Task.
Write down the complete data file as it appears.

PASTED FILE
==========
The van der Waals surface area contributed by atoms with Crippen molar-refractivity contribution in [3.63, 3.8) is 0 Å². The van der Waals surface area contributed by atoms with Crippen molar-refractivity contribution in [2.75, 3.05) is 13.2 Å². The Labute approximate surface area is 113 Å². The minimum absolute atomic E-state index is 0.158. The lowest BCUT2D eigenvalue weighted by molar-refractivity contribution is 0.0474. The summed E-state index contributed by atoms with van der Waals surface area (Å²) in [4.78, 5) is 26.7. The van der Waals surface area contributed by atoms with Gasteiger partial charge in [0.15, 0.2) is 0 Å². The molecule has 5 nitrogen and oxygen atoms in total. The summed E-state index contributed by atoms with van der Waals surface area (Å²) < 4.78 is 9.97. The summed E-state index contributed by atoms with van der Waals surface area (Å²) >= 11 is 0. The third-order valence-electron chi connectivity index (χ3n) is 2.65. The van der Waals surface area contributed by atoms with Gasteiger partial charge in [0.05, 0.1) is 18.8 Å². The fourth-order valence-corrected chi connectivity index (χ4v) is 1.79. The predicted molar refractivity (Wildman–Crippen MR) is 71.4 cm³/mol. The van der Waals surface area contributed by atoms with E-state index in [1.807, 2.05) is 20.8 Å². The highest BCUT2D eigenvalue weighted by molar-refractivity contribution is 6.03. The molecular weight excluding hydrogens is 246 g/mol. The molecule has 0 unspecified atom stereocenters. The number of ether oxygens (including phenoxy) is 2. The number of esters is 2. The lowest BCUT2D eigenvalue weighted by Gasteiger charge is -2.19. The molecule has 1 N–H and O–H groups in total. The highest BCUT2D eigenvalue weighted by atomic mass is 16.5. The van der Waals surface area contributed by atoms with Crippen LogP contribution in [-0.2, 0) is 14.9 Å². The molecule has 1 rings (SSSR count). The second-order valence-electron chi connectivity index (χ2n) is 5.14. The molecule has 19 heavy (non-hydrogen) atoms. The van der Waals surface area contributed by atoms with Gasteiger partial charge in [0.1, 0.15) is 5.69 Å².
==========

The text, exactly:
The van der Waals surface area contributed by atoms with Crippen molar-refractivity contribution in [3.63, 3.8) is 0 Å². The van der Waals surface area contributed by atoms with Crippen molar-refractivity contribution in [2.75, 3.05) is 13.2 Å². The Labute approximate surface area is 113 Å². The minimum absolute atomic E-state index is 0.158. The lowest BCUT2D eigenvalue weighted by molar-refractivity contribution is 0.0474. The summed E-state index contributed by atoms with van der Waals surface area (Å²) in [4.78, 5) is 26.7. The van der Waals surface area contributed by atoms with Gasteiger partial charge in [0.15, 0.2) is 0 Å². The molecule has 5 nitrogen and oxygen atoms in total. The summed E-state index contributed by atoms with van der Waals surface area (Å²) < 4.78 is 9.97. The summed E-state index contributed by atoms with van der Waals surface area (Å²) >= 11 is 0. The third-order valence-electron chi connectivity index (χ3n) is 2.65. The van der Waals surface area contributed by atoms with Gasteiger partial charge in [0.05, 0.1) is 18.8 Å². The fourth-order valence-corrected chi connectivity index (χ4v) is 1.79. The predicted molar refractivity (Wildman–Crippen MR) is 71.4 cm³/mol. The van der Waals surface area contributed by atoms with E-state index in [1.807, 2.05) is 20.8 Å². The highest BCUT2D eigenvalue weighted by molar-refractivity contribution is 6.03. The molecular weight excluding hydrogens is 246 g/mol. The molecule has 0 unspecified atom stereocenters. The number of ether oxygens (including phenoxy) is 2. The number of esters is 2. The lowest BCUT2D eigenvalue weighted by Gasteiger charge is -2.19. The molecule has 1 N–H and O–H groups in total. The highest BCUT2D eigenvalue weighted by atomic mass is 16.5. The van der Waals surface area contributed by atoms with Crippen LogP contribution in [-0.2, 0) is 14.9 Å². The molecule has 1 rings (SSSR count). The second-order valence-electron chi connectivity index (χ2n) is 5.14. The molecule has 19 heavy (non-hydrogen) atoms. The van der Waals surface area contributed by atoms with Gasteiger partial charge in [0.1, 0.15) is 5.69 Å².